The National Military Heritage Museum (NMHM) in St. Joseph, Missouri, is proof positive that one person can make a difference especially if he is passionate about it. That’s exactly the roll Franklin Flesher did when he spearheaded the museum more than 20 years ago.
Flesher entered the U. S. Army as an enlisted soldier in 1952. He was commissioned in 1958 and retired with the rank of Lt. Colonel. During his career he was Ranger and airborne qualified, and saw two tours in Vietnam — 28 years of service.
When he retired from the military, Flesher took on the duties of NMHM Executive Director and, along with other volunteers, began piecing together a museum to honor all American military personnel.
Housed in the city’s first Police Station, donated items and relics are showcased in a modest — but easy to understand — format. The building was designed by Harvey Ellis, a renowned architect of the time, and built in 1890. Its Romanesque-style was a trademark of Ellis.
“It is amazing how many objects have been donated,” Flesher says. “I even asked for a piece of the World Trade Center and received it. I thought I would get a little piece, but its more than 10 foot long.”
There are many stories like that of the World Trade Center. Flesher needs an item to complete an exhibit and it arrives in the mail. He knows what he needs, how to set up the displays and the history behind each artifact.
Touring the museum
More than 20,000 items are on display or in storage including vehicles, helicopters, uniforms, medals, equipment, models, dioramas and weapons.
Flesher, or another knowledgeable guide, begins the museum tour in the World War I area. Here, a walk-through exhibit helps illustrate no man’s land. Heavily defended by machine guns, mortars, artillery and riflemen, it was often riddled with barbed wire and land mines as well as corpses and wounded soldiers who were unable to make it back to safety.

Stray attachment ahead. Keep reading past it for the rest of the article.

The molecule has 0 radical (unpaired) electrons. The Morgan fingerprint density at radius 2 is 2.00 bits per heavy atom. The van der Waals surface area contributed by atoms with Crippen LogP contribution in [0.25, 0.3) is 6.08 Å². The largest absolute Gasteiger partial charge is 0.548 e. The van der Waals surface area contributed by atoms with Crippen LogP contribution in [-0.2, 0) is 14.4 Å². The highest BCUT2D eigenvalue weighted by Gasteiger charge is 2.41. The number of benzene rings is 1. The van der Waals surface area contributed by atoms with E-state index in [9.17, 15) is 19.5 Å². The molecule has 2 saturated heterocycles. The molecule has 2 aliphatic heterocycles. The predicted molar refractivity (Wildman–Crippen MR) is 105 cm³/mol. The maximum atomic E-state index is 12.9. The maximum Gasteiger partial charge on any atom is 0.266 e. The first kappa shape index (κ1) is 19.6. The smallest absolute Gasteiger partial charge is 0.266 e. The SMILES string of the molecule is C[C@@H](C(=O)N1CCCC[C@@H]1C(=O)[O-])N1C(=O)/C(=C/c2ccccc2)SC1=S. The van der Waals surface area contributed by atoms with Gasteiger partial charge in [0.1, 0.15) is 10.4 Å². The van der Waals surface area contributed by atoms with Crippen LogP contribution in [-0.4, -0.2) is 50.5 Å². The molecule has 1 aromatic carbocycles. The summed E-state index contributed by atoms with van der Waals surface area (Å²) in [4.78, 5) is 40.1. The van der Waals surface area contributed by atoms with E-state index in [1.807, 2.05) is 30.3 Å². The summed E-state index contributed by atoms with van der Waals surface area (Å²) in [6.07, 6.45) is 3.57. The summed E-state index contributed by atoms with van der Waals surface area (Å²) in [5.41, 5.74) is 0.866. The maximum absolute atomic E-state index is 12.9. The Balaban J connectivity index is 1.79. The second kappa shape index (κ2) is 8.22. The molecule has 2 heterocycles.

“We have two uniforms from WWI,” Flesher says as he points to different objects in the First Lt. Albert Troxel exhibit. In addition to the uniform with original wings, the display includes flying gloves, officer’s cap, red wound stripe and three service stripes.
Also on display is a WWI US Army enlisted uniform with cartridge belt and gas mask in its carrier, wool leggings and brown shoes.
Next Flesher shows visitors a draft harness used in WWI to enable horses to pull artillery, wagons, and other equipment. “This harness was made by the Studebaker Brothers Manufacturing Company of St. Louis, MO.”
Back in the main area of the museum there is a 1/19 scale replica of the Vietnam Veteran’s Memorial, air force uniforms and aircraft models, and uniform examples.
Guests are then ushered to the second floor where more displays are housed.
“The museum complex consists of four buildings located in the immediate vicinity of 701 Messaine Street,” Flesher explains. “We use the other buildings for storage and restoration on jeeps and other vehicles.”
Another point of pride is the St. Joseph News Press Military Research Library which is associated with the Library of Congress and Missouri Western State University. The library has more than 10,000 books, pamphlets, maps and other documents.
Flesher says the museum participates in a lot of school tours from fourth grade to college. “We get all kinds of visitors — military, veterans, schools and the public,” he says. “This kind of diversity helps us pursue collections that will enhance every visitor’s visit.
“Our exhibits are based on artifacts and research. It amazes me every time the mailman arrives with another six or eight boxes,” he says with a chuckle. “We’re so fortunate to receive so many donations.”
For more NMHM information: Located at 701 Messaine Street. Call 816-233-4321 or check the website at nationalmilitaryheritagemuseum.com.
Accommodations: Museum Hill Bed & Breakfast, 1102 Felix Street. Built in 1885, this restored Italianate Mansion offers all the modern amenities you need surrounded in Victorian opulence. Beautifully afforded guests room and a delicious home cooked breakfast make this B&B the perfect place to stay after a day of sightseeing and shopping in St. Joseph. For more information call 816-387-9663 or email firstname.lastname@example.org.
Restaurants: JC Wyatt House, 1309 Felix St. Built in 1891, this Victorian beauty has been restored to its former glory and is open for tour and lunch by reservation only. Meals are reasonable and delicious. Check the website www.jcwyatt.net for menu listings and price. For reservations and more information call 816-676-1004.
Other attractions, accommodations and restaurants: Contact the St. Joseph Convention & Visitors Bureau at www.StJoMo.com.